Monday, April 27, 2015

Sausage Grinding School

Bismark is rumored to have pointed out that one should never look took closely at the fabrication of producing sausages and laws.  In the March 6 issue of Science a number of worthies from various conservation oriented organizations first authored by S.L. Maxwell, add environmental treaties to the list, but with a twist worthy of consideration. (Free range version here)

They point out that conservation treaties have strived for targets that are specific, measurable, ambitious, realistic and time-bound (SMART), but that for the most difficult problems a better goal might be to leave a whole lot more wiggle room.

Because different parties have different objectives each of which will be passionately defended science, no matter how well established, is not necessarily going to help much.  In such a situation, it is, the author's say, and Eli agrees, much more important to build trust and work towards common goals than it would be to impose them at the beginning.

The Montreal Protocols provided the wiggle room by setting out different classes of nations, with different goals and schedules for each.  Because the Protocols built trust over two decades, in no small part through financial aid in helping the developing countries to meet their goals (and yes, accepted a degree of chicanery by China and India in particular) it has been successful.

The problem is

A primary focus for international environmental accords should be to promote collaboration, trust and innovation between stakeholders to enable long-term measurable action toward environmental sustainability.  SMART targets provide a potential pathway for achieving this, but the process of building consensus and collaboration when working toward SMART targets is vital.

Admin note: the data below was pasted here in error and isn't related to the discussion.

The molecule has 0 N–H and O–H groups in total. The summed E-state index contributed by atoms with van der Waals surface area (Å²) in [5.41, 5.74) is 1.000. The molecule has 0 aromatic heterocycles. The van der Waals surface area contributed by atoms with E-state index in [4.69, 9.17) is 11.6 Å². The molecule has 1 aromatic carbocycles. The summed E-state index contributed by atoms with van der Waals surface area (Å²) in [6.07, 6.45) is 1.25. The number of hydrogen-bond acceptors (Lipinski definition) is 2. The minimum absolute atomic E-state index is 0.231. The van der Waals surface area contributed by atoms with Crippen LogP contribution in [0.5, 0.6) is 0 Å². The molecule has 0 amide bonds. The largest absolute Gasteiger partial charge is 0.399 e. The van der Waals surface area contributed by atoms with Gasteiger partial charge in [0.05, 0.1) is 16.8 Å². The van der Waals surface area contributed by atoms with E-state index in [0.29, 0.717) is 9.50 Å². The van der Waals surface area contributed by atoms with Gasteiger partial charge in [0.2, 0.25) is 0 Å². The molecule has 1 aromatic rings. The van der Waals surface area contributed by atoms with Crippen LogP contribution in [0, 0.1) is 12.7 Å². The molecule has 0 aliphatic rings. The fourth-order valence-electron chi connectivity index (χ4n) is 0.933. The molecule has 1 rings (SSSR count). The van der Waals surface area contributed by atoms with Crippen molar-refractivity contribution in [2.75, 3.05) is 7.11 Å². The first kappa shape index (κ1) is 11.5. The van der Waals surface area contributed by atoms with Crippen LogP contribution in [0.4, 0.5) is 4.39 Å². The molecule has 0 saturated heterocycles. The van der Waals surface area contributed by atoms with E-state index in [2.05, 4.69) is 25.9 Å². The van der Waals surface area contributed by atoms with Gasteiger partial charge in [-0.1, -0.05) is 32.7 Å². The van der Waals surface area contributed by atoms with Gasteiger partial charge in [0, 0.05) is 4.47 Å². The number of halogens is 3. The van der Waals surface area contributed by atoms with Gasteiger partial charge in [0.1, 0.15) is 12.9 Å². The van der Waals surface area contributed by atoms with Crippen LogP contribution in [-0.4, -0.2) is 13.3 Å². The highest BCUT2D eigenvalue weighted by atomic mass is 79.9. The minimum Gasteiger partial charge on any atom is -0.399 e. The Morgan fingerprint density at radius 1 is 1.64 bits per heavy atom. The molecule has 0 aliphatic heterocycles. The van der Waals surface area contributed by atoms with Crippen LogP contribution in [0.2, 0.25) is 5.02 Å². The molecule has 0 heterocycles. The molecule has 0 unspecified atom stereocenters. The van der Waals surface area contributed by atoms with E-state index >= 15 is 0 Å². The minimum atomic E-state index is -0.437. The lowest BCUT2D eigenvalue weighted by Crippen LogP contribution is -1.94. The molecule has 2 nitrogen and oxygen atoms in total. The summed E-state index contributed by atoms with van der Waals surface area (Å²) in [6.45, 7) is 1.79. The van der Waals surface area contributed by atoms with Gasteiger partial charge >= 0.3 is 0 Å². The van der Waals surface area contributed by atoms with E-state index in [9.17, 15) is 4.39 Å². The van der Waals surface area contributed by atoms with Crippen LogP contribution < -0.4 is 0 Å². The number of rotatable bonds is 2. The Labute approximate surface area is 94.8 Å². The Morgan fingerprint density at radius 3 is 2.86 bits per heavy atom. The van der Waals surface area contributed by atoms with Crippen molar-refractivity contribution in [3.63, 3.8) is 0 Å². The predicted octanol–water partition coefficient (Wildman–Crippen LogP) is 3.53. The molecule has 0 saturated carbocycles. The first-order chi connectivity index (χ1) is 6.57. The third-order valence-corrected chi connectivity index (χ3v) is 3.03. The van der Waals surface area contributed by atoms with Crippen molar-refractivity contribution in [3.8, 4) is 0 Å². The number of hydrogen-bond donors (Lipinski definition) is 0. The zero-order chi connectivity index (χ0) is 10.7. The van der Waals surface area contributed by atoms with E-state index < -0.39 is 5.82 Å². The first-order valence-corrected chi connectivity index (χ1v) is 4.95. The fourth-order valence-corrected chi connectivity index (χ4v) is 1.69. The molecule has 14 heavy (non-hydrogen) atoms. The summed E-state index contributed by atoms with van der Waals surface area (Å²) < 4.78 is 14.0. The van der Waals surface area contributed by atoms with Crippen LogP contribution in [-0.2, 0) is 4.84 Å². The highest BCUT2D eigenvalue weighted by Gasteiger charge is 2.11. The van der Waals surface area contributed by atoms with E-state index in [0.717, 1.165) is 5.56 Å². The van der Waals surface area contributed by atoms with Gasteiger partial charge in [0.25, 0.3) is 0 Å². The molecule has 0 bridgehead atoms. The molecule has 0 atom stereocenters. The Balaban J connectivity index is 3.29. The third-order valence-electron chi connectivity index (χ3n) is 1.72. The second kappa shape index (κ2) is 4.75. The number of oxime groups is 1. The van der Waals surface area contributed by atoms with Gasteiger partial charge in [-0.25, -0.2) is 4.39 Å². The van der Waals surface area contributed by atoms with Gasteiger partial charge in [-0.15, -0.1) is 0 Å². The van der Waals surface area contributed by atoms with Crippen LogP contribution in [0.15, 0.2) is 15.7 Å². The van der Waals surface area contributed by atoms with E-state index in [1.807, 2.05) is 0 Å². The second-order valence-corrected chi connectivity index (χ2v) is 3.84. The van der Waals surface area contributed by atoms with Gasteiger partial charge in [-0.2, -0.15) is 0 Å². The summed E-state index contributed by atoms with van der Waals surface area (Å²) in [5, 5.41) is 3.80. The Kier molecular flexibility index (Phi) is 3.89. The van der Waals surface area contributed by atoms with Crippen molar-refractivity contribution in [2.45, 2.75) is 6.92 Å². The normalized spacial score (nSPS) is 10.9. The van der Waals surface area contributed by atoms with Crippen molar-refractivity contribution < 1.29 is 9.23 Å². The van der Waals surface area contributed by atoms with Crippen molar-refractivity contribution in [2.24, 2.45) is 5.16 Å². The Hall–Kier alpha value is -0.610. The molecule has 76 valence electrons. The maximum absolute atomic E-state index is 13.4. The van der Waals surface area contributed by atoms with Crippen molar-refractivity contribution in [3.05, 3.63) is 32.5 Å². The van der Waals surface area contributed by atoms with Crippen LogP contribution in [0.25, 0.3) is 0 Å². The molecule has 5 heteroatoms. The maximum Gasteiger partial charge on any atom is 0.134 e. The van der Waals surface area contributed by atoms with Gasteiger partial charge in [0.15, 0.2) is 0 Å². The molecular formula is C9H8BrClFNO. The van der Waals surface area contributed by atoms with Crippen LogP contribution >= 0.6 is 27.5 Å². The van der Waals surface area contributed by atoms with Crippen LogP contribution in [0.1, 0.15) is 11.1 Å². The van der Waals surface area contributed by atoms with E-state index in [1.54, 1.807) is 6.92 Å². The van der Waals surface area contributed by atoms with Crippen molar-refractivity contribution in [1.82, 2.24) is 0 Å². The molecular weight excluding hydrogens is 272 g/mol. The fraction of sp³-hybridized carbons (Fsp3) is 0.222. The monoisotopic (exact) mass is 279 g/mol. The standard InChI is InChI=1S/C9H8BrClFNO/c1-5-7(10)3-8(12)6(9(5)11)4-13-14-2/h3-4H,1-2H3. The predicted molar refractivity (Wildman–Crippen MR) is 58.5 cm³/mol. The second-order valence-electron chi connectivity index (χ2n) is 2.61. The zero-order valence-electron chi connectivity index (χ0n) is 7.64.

So what are the principal rules of wiggle for negotiating environmental treaties
Without this, contentious environmental issues can force environmental policy makers to build flexibility into targets as a way to secure agreement.  We identify three common pathways for providing this "wiggle room":  targets that are ambiguous in definition, ambiguous  in quantification or clearly unachievable.
This is basically a half a loaf strategy, which may not be sufficient, but as is pointed out, such treaties and actions in support of them change the playing fields in the direction of SMART treaties that can be established at a later stage.  Moreover, bilateral agreements with SMART goals can be much easier to negotiate in a global "wiggle room".
Game theory can provide insights into why stakeholders adopt certain positions, the conditions under which they are likely to cooperate, and the likelihood that agreement can be achieved.  Smead, et al, used a game theoretic approach to examine failures of, and prospects for, international climate agreements.  They demonstrated that very high initial demands for greenhouse gas reductions made by numerous countries led to negotiations breaking down.  They suggested that future agreements are more likely to succeed if countries (particularly large emitters) reach bilateral reduction agreements before major international meetings as happened in late 2014 between the United States and China.
Maxwell, et al, hold that the targets for international environmental treaties should focus first on building trust and establishing collaborations amongst the parties.  They see local and regional lawmaking on environmental issues as being a better model for negotiation international treaties and point out the role that scientists have played.  Of course, in the US, this is a double edged sword in states that have banned the words climate change.


Hank Roberts said...

> build trust and work towards
> common goals

Worth some study:
Some Business-Related Ethical Issues in Engineering John Hooker
Carnegie Mellon University May 2000

(written for engineers; page down to the international commerce section for discussion relevant for any cross-cultural agreement, and especially tricky for climate issues. One trusts one's country's diplomats are aware of all this, at least below the appointed ambassador level ...)